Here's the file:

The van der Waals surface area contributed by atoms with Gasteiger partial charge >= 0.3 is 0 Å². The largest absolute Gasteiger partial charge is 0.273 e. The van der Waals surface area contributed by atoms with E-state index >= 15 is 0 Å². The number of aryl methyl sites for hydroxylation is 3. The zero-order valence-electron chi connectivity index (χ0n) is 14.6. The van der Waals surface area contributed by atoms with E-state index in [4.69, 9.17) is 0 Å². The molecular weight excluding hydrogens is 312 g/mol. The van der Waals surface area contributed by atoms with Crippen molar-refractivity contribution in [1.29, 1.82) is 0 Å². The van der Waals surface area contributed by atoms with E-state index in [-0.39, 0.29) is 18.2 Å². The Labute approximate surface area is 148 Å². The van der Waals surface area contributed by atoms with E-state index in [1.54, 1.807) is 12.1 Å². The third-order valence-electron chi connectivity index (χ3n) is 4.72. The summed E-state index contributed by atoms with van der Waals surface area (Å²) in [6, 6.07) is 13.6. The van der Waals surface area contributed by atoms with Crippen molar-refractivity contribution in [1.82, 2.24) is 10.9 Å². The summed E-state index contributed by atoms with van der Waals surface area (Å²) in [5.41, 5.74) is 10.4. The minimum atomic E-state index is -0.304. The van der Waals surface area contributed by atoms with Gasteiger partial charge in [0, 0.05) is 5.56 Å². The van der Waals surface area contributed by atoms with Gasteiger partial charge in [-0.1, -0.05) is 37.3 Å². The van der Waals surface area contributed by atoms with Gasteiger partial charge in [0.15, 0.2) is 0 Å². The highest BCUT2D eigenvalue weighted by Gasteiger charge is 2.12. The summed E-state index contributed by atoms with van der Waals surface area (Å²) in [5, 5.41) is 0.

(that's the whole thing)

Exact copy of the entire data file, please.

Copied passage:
The van der Waals surface area contributed by atoms with Gasteiger partial charge >= 0.3 is 0 Å². The largest absolute Gasteiger partial charge is 0.273 e. The van der Waals surface area contributed by atoms with E-state index >= 15 is 0 Å². The number of aryl methyl sites for hydroxylation is 3. The zero-order valence-electron chi connectivity index (χ0n) is 14.6. The van der Waals surface area contributed by atoms with E-state index in [4.69, 9.17) is 0 Å². The molecular weight excluding hydrogens is 312 g/mol. The van der Waals surface area contributed by atoms with Crippen molar-refractivity contribution in [1.29, 1.82) is 0 Å². The van der Waals surface area contributed by atoms with E-state index in [-0.39, 0.29) is 18.2 Å². The Labute approximate surface area is 148 Å². The van der Waals surface area contributed by atoms with E-state index in [1.54, 1.807) is 12.1 Å². The third-order valence-electron chi connectivity index (χ3n) is 4.72. The summed E-state index contributed by atoms with van der Waals surface area (Å²) in [6, 6.07) is 13.6. The van der Waals surface area contributed by atoms with Crippen molar-refractivity contribution in [1.82, 2.24) is 10.9 Å². The summed E-state index contributed by atoms with van der Waals surface area (Å²) in [5.41, 5.74) is 10.4. The minimum atomic E-state index is -0.304. The van der Waals surface area contributed by atoms with Gasteiger partial charge in [0, 0.05) is 5.56 Å². The van der Waals surface area contributed by atoms with Gasteiger partial charge in [-0.1, -0.05) is 37.3 Å². The van der Waals surface area contributed by atoms with Gasteiger partial charge in [0.15, 0.2) is 0 Å². The highest BCUT2D eigenvalue weighted by Gasteiger charge is 2.12. The summed E-state index contributed by atoms with van der Waals surface area (Å²) in [5, 5.41) is 0.